Establishment politicians and those invested in business as usual use “Ross Perot” as a bogeyman, a warning not to stray from whatever candidate they shovel up and tell us we must give money, time, and our vote. Except that it was Perot who was the most electable candidate until the skulduggery or head fake or whatever rattled him around his daughter’s personal life. He had taken the lead in the polls but never recovered after showing weakness or indecision for that week or so.
He was a successful entrepreneur who criticized the self-licking ice cream cone of American CEOs, who (with their think tank and pundit platoons) insisted that American workers absorb the hit of global wage and employment competition while not subjecting their own gilded packages to critical comparison with the then ascendant Japanese executives. “If you want to make a million dollars, become a rock (music) star!” Ross Perot was not engaging in class warfare. Rather, he was using the contradictory narratives of wage competition and executive compensation to point to larger misaligned priorities in U.S. corporate policy, underwritten by U.S. government policy and muscle. Hence his early criticism of NAFTA as it was being negotiated.
He treated the American voters like corporate customers, with charts, facts, and figures rather than campaign puffery. Had he won, he would have been pinned down to perform by his charts, rather than explaining away or evading soaring rhetoric and slogans as Bush had.
He seemed more likely to actually address the fundamental problems of government spending than the two establishment party candidates who only differed on how much government cheese should be served up to whom. Perot’s successful unconventional rescue of two employees from Iranian prison in the late days of the Shah stood in marked contrast to the disgraceful failure of squabbling career military professionals in the Iranian desert a year or so later. Both parties were busy squabbling over how to distribute the “peace dividend” among their supporters, with no one saying no to spending other people’s money.
Consider the context, the competition, the choices. President George H.W. Bush had spit in our faces and told us it was sunshine. He squandered eight years of good will created by President Ronald Reagan. Bush had attacked Reagan’s economic ideas as “voodoo economics” in the 1980 primaries. He kept his mouth shut and road the Reagan revolution as vice president. Then he lied to our faces to get elected and used his inaugural address to backhand the man to whom he owed his presidency. Bush posed, like so many TruCons today, as morally superior, preparing to preside over a “kinder, gentler” politics. Kinder and gentler than Reagan with his “voodoo economics,” of course.
Yet, Bush had not burnt his bridges to the Reagan electoral coalition when serious Democrats were making decisions about running. Governor Bill Clinton emerged out of a relatively weak field because the supposedly strongest candidates chose not to risk the reputational damage of a general election loss to Bush. One of my sisters characterizes Clinton as that sleazy guy at the end of the bar ready with a scuzzy come-on line. When the Democrats with the best pedigrees did not show up, Clinton was ready to slide down the bar and offer voters a drink.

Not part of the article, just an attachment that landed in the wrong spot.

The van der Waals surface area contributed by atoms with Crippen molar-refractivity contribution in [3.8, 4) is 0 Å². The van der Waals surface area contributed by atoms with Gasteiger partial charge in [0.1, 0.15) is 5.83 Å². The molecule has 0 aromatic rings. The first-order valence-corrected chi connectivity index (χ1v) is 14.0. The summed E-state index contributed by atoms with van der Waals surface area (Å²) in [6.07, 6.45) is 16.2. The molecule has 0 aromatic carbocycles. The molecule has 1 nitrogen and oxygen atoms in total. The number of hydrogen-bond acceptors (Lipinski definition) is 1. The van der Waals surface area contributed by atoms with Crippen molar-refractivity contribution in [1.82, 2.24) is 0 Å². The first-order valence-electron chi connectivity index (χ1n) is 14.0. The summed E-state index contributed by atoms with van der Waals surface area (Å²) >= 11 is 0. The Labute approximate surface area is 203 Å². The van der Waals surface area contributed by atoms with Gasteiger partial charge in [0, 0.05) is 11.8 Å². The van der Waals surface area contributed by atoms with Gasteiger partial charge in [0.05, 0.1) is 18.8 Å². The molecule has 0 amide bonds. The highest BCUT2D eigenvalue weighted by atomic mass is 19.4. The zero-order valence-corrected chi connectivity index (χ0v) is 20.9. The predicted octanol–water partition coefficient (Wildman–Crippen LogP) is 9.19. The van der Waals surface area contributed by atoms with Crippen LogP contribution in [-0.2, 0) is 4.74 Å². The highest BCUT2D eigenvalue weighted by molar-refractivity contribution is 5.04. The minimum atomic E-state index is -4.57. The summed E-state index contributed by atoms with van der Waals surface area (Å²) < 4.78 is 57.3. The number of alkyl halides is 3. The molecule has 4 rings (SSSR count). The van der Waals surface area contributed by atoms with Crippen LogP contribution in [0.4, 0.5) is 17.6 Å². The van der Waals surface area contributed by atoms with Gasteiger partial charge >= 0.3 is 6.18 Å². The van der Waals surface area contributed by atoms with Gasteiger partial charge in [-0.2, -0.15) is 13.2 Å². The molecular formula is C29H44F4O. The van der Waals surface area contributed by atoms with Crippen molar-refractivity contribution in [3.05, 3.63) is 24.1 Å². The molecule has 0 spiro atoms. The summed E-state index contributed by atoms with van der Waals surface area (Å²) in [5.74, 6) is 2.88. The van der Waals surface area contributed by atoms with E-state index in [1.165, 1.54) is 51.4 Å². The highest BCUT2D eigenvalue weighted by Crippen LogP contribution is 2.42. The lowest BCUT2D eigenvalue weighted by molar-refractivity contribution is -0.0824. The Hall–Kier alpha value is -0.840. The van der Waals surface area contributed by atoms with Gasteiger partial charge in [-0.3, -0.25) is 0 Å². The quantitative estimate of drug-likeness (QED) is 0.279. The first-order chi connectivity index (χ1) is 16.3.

It was in this context that Ross Perot stepped into the presidential political arena. I was serving in Washington state. Heading to my voting location after the duty day, I heard the early returns from back east. It looked like Clinton was threatening to win. I decided to vote strategically, putting my mark next to Bush to stop Clinton. I understand my father made much the same calculation. That is how badly Bush had damaged the Republican brand, and that is the context for the nearest thing to a third party presidential win.
Oh, and Admiral James Stockdale, Ross Perot’s running mate, was head and shoulders above any vice president we have ever had. Period. And he was mocked, casually, mercilessly. Here is the short version of what we chose not to choose:
For conspicuous gallantry and intrepidity at the risk of his life above and beyond the call of duty while senior naval officer in the Prisoner of War camps of North Vietnam. Recognized by his captors as the leader in the Prisoners’ of War resistance to interrogation and in their refusal to participate in propaganda exploitation, Rear Adm. Stockdale was singled out for interrogation and attendant torture after he was detected in a covert communications attempt. Sensing the start of another purge, and aware that his earlier efforts at self-disfiguration to dissuade his captors from exploiting him for propaganda purposes had resulted in cruel and agonizing punishment, Rear Adm. Stockdale resolved to make himself a symbol of resistance regardless of personal sacrifice. He deliberately inflicted a near-mortal wound to his person in order to convince his captors of his willingness to give up his life rather than capitulate. He was subsequently discovered and revived by the North Vietnamese who, convinced of his indomitable spirit, abated in their employment of excessive harassment and torture toward all of the Prisoners of War. By his heroic action, at great peril to himself, he earned the everlasting gratitude of his fellow prisoners and of his country. Rear Adm. Stockdale’s valiant leadership and extraordinary courage in a hostile environment sustain and enhance the finest traditions of the U.S. Naval Service.
Dennis Miller said it best, but is entirely non-CoC, so look it up on YouTube.Published in